Just hours after being sworn in as president, Joe Biden plans to immediately get to work, with one of his tasks being to direct the Education Department to extend the suspension of federal student loan payments and interest through Sept. 30.
The initiative comes as part of a swirl of relief actions that the president plans to implement in his first days in office, providing a financial ledge for struggling Americans to lean on, as millions remain unemployed or under the poverty threshold due to the economic implications of the coronavirus pandemic.
Congress agreed to suspend student loan payments and interest through the Cares Act in March, but the benefit expired in September, prompting the Trump administration to extend the moratorium until Jan. 31. And since the virus continues to plague the nation, Biden has pledged to find more economic solutions, with one being an extension on student loan payments and interest.
The move only applies to federally held loans, including direct federal loans and PLUS loans that parents have taken out to help fund schooling for their children. Although balances are frozen and borrowers are not expected to make payments until October, payments can still be made.
Some economists have chimed support for the suspension of student loan payments and interest, as it would “help to stimulate the economy,” according to William M. Rodgers III, public policy professor at Rutgers University and chief economist at the Heldrich Center for Workforce Development.
“The bulk of the relief and recovery responses were to preserve and protect the present and future of already established workers and their families. Youth, especially minority youth, received less attention than these groups during the pandemic,” Rodgers said. “But youth who were already working, in school, graduating, and attempting to enter the labor force have been incredibly impacted by the pandemic and risk suffering a lifetime of economic loss.”
An “entire generation” has reportedly been set back due to student loan payments, with economists predicting that millennials will be poorer than their parents, which would postpone retirement, housing purchases and building families.
“Suspending loan payments and interest eases the burden on students and their families, many of [whom] have lost their jobs or are working part-time,” Rodgers said. “Dollars that would have gone to payments temporarily can go to daily expenses such as food, clothing and rent. All will help to stimulate the economy.”
But Biden’s far-Left colleagues have already put pressure on the president for more student loan relief action than just an extension on suspension, as Senate Majority Leader Charles Schumer (D-N.Y.) and Sen. Elizabeth Warren (D-Mass.) have pushed for student loan debt forgiveness of $50,000 per borrower through executive order. The measure has received a flurry of legal debate, with experts arguing over the president’s power to cancel student loan debt just with a signature.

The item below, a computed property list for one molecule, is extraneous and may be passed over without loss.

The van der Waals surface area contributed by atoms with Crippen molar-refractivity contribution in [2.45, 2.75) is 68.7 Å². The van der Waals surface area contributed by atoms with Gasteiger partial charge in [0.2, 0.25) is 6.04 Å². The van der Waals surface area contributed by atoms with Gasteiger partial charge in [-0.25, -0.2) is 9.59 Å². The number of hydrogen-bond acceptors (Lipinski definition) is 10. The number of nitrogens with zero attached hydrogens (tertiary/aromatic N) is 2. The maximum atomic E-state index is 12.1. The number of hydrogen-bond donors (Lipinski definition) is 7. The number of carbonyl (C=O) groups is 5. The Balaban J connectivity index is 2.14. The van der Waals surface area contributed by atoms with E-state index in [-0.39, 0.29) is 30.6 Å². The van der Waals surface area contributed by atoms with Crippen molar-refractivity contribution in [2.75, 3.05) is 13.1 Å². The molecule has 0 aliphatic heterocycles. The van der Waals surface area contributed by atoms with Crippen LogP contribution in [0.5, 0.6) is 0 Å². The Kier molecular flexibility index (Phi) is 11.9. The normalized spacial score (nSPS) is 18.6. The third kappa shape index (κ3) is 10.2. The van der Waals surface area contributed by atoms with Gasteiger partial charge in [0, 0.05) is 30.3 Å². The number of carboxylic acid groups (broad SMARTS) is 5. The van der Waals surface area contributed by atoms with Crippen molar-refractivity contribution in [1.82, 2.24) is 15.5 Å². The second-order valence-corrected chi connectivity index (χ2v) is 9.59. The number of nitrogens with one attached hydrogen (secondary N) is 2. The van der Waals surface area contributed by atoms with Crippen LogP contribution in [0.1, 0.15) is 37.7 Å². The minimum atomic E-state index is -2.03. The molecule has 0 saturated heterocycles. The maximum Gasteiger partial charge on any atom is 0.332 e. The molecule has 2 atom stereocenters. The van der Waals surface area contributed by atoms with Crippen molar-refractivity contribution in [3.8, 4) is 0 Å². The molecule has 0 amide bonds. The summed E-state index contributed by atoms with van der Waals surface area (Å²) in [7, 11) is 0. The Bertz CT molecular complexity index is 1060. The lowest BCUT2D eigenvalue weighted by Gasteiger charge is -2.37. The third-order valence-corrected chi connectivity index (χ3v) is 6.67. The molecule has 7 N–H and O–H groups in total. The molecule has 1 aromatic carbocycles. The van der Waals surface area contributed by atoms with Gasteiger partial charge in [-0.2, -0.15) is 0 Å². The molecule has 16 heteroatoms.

While Biden has acknowledged Schumer and Warren’s calls in the past, his team somewhat rejected the massive initiative and instead, encouraged congressional action to tackle the issue.
The president’s most recent relief package, however, does include a $10,000 student loan forgiveness program per borrower and other related programs are expected to be in a future relief package.
Although the forgiveness measure would likely aid the millions of student debt borrowers who drown in repayment, there are several problems argued by economists and policy experts with forgiving student debt to form an economic stimulus.
“I think of it more as a support program for those that may be suffering than truly stimulative,” Patricia M. Anderson, an economics professor at Dartmouth College, said. “Thus, any more permanent debt relief program is probably unlikely to really be thought of as stimulus, although something tied to income might have some aspects of stimulus since lower-income individuals tend to spend more of their income on necessities.”
A report by the Committee for a Responsible Federal Budget discovered that a student loan forgiveness program would have a small boost on the economy and that high-income households owe most of the outstanding education debt, pursuing a graduate-level degree. So, the majority of debtors making monthly payments can actually afford them.
“The big issue with a permanent program is that it is generally regressive. Individuals without higher education are the ones that tend to be suffering the most economically, and they would not benefit from such a program at all. The higher the debt forgiveness limit, the more regressive the program,” Anderson said.
It’s unclear if Biden’s coronavirus relief proposal will pass in Congress, even though both chambers shifted blue. More moderate Democrats, however, may be hesitant to sign on to such a massive spending measure since lawmakers recently passed a $900 billion bipartisan package last month that offered a fresh round of relief to American families, unemployed workers and small businesses.
Rachel Bucchino is a reporter at the National Interest. Her work has appeared in The Washington Post, U.S. News & World Report and The Hill.